February 26: John Louis Clubb (1875)

Epiphany is known today for its outstanding music. That tradition had its humble beginnings with John Louis Clubb. A native of Maine, Clubb came to Washington as a boy and for many years in the early 19th Century was a member of the U.S. Marine Band. He rose to the rank of fife major and served as such for six years. After leaving the band, Clubb became a messenger for the Secretary of the U.S. Senate. Over time with the additional responsibility to receive, inventory, and distribute stationery supplies, Clubb became the first person to attain the title of Keeper of the Stationery, a position that exists today.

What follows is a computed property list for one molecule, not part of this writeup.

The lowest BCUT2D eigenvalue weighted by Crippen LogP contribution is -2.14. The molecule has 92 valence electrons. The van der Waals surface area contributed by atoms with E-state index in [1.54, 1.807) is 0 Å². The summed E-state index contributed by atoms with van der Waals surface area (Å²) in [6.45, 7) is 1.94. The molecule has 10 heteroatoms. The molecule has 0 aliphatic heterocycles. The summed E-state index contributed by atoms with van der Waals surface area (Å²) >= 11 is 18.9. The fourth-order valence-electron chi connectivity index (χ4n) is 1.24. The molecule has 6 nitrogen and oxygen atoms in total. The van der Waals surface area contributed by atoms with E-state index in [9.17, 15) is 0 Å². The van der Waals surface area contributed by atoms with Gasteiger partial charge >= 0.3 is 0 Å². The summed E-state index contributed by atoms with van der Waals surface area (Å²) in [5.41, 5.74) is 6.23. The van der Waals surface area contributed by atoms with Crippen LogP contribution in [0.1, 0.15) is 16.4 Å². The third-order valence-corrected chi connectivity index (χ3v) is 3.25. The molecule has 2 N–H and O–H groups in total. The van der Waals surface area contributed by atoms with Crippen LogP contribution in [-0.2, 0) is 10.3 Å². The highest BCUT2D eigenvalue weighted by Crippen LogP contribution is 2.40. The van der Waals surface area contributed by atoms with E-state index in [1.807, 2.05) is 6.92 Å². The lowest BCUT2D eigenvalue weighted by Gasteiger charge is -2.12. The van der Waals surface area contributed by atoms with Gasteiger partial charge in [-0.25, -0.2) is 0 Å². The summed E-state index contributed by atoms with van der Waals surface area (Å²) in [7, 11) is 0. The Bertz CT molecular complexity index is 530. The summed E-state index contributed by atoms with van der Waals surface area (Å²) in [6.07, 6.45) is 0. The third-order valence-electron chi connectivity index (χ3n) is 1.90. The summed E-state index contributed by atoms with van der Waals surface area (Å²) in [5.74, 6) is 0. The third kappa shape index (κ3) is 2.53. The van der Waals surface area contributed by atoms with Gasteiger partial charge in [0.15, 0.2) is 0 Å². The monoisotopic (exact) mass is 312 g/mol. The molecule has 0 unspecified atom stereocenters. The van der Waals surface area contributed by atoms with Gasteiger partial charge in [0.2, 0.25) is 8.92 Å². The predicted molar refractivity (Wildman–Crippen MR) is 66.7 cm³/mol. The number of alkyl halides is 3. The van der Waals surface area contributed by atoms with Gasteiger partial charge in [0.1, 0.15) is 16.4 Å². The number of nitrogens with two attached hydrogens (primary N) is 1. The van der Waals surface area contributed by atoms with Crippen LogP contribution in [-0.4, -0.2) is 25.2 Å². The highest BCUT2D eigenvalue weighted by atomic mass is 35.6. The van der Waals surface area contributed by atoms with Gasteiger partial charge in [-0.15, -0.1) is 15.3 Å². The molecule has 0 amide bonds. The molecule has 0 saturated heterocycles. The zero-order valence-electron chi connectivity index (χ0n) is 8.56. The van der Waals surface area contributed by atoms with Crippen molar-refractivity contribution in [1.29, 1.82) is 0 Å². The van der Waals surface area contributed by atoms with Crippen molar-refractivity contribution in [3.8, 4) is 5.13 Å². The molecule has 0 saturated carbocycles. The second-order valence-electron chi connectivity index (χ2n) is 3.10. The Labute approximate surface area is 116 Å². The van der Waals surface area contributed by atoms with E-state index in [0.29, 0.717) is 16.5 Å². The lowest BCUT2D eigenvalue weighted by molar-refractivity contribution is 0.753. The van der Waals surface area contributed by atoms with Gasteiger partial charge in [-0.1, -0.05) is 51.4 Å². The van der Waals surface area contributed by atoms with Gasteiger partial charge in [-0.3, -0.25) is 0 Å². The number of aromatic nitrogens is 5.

Through his life, Clubb led various church choirs in the District, including Epiphany during its first three years of existence. At the first worship service in January 1842, records indicate, “a choir of mixed voices was directed by ‘Professor’ John L. Clubb, although with the aid of a tuning fork rather than a musical instrument.” For the laying of Epiphany’s cornerstone in August 1843, there was a procession from Apollo Hall, the original meeting location, to the G Street site. Included were a band hired for the occasion and the “ladies and gentlemen composing the Musical Association under the direction of Mr. Clubb.”

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